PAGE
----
Hopper carried a unique wound from childhood. At age 6, early in World War II, he was told that his father had been killed: This was a deliberate lie for security purposes (his dad was an agent in the OSS, forerunner of the CIA); only his mother knew the truth. The agony of that loss, followed by the trauma of discovering the lie, left him with a lifelong mistrust of both women, and male authority. Small wonder Dean’s passion for honesty mattered so much to him. Small wonder that after his friend’s sudden death, Hopper fought director Henry Hathaway on From Hell to Texas (1958), running up a legendary 87 takes of a simple bit on the last day of principal photography and derailing what had been a highly promising mainstream acting career. Small wonder that when he came back in triumph with Easy Rider in 1969, he burnt this success to the ground with his next directorial effort, The Last Movie (1971). As if having crushed every other authority he could rebel against, he rebelled against himself — embracing exile once again on the margins of the mainstream, where the pressures were entirely internal. Finally — considering how these agonies had piled onto one another by the time he was pushing 50 — it is no wonder that his most symphonic on-screen performance should be as Frank Booth, the baby-talking, stimulants-happy killer and misogynist at the dark heart of Blue Velvet (1986). Hopper’s greatness in this role is that he enacts every terrible impulse in a man — from murder to sexual assault, from fascist crocodile tears to infantile self-pity — and owns these repugnant furies from the inside, with the naked honesty of an artist who is actually free of them for the first time. The film itself marked his survival, and the definitive rebirth of Hopper’s career.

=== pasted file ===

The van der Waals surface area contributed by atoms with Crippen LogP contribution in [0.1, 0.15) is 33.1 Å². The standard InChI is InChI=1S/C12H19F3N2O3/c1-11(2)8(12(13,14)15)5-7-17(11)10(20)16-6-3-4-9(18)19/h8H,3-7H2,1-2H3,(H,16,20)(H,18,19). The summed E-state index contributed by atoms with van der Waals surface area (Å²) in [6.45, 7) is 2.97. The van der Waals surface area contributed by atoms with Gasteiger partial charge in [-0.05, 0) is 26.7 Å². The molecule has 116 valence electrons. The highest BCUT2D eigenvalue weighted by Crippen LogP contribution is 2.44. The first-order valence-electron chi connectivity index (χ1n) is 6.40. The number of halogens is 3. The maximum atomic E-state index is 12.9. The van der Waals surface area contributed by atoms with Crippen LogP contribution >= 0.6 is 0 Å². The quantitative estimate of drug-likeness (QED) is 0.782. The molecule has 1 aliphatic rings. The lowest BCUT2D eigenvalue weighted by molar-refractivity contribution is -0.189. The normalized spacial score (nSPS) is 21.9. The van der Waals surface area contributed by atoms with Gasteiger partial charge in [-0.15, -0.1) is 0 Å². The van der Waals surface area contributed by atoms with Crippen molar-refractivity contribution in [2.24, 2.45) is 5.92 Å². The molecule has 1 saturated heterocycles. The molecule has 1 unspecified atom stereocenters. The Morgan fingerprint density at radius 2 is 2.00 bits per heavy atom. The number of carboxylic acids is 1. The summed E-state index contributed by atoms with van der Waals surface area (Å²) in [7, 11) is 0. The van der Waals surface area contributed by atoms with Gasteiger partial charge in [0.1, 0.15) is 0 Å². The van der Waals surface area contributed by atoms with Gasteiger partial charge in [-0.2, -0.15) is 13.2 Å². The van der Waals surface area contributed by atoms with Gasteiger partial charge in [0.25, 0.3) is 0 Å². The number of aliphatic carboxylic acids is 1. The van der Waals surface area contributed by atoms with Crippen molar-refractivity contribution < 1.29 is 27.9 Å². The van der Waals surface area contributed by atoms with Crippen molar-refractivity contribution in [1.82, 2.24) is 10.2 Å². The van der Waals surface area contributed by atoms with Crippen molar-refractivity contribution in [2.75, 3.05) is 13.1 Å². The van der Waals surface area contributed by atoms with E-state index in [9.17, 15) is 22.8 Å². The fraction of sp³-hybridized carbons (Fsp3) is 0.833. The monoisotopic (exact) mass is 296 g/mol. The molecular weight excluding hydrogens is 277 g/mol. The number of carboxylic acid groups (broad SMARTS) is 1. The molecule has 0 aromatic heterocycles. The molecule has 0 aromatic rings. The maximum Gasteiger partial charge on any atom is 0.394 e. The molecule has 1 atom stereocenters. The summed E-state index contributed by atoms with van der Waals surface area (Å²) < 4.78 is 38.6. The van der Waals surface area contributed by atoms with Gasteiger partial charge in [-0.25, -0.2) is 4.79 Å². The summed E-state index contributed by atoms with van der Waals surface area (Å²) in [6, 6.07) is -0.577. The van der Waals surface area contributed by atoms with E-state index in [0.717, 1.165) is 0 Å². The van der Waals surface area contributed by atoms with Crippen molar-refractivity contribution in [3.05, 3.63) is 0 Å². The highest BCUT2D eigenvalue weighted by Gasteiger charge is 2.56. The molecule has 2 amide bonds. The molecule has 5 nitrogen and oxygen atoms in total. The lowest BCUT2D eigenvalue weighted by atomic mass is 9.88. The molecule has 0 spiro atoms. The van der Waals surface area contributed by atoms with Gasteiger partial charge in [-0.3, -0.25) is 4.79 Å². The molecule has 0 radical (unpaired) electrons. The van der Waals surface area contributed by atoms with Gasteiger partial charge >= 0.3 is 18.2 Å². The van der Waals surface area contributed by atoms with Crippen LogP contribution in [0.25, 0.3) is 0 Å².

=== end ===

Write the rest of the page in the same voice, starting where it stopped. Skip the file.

more from F.x. Feeney at the LA Weekly here.